2 Wherefore, although a man should be baptized an hundred times it availeth him nothing, for you cannot enter in at the strait gate by the law of Moses, neither by your dead works.
3 For it is because of your dead works that I have caused this last covenant and this church to be built up unto me, even as in days of old.
4 Wherefore, enter ye in at the gate, as I have commanded, and seek not to counsel your God. Amen.

Using the same rationale, I suppose one could stick that statement into section 132 and argue that it was only talking about baptism. A very loose interpretation of the language might permit that either of those arguments, but neither marriage nor baptism is what the first 14 verses of section 132 is talking about.

To further explain what the origin of law, in the next verse the Lord ties them to the covenants made at the Council in Heaven.

5 For all who will have a blessing at my hands shall abide the law which was appointed for that blessing, and the conditions thereof, as were instituted from before the foundation of the world.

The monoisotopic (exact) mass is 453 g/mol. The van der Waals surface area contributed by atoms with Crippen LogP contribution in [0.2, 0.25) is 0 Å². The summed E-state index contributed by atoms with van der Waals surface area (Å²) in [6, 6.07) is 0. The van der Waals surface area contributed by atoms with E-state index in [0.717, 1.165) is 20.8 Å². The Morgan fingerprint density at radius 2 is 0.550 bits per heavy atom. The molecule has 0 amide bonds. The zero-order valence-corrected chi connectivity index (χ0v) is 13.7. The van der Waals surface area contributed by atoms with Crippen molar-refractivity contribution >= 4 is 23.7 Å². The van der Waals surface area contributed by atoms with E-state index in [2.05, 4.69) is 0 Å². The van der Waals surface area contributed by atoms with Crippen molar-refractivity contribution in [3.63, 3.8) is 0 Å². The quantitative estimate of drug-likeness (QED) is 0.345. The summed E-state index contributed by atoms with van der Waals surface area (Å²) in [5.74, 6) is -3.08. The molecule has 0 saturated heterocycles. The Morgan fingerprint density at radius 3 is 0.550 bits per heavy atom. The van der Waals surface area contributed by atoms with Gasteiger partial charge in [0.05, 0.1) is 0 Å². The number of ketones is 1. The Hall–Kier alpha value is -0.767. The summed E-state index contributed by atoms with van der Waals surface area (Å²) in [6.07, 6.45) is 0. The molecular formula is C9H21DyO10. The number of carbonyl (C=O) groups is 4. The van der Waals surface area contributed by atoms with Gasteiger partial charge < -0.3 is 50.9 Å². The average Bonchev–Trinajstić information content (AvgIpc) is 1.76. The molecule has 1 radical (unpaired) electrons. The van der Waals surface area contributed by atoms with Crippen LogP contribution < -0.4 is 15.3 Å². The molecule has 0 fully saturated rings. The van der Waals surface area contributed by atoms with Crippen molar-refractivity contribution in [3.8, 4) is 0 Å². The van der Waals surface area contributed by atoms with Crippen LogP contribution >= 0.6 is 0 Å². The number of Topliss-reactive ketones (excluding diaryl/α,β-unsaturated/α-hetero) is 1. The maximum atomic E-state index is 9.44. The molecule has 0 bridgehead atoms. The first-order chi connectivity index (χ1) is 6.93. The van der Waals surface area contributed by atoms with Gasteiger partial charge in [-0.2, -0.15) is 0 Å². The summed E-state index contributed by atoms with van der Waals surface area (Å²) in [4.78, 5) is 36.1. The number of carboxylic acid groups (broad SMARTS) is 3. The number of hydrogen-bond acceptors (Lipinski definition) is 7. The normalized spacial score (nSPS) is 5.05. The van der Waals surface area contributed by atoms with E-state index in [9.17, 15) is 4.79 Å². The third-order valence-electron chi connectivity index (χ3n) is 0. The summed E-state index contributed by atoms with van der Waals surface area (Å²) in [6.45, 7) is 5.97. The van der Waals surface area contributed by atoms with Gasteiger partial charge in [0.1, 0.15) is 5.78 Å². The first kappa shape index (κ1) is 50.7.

In the next verses he explains what that “new and everlasting covenant” is.

6 And as pertaining to the new and everlasting covenant, it was instituted for the fulness of my glory; and he that receiveth a fulness thereof must and shall abide the law, or he shall be damned, saith the Lord God.

7 And verily I say unto you, that the conditions of this law are these: All covenants, contracts, bonds, obligations, oaths, vows, performances, connections, associations, or expectations, that are not made and entered into and sealed by the Holy Spirit of promise, of him who is anointed, both as well for time and for all eternity, and that too most holy, by revelation and commandment through the medium of mine anointed, whom I have appointed on the earth to hold this power (and I have appointed unto my servant Joseph to hold this power in the last days, and there is never but one on the earth at a time on whom this power and the keys of this priesthood are conferred), are of no efficacy, virtue, or force in and after the resurrection from the dead; for all contracts that are not made unto this end have an end when men are dead.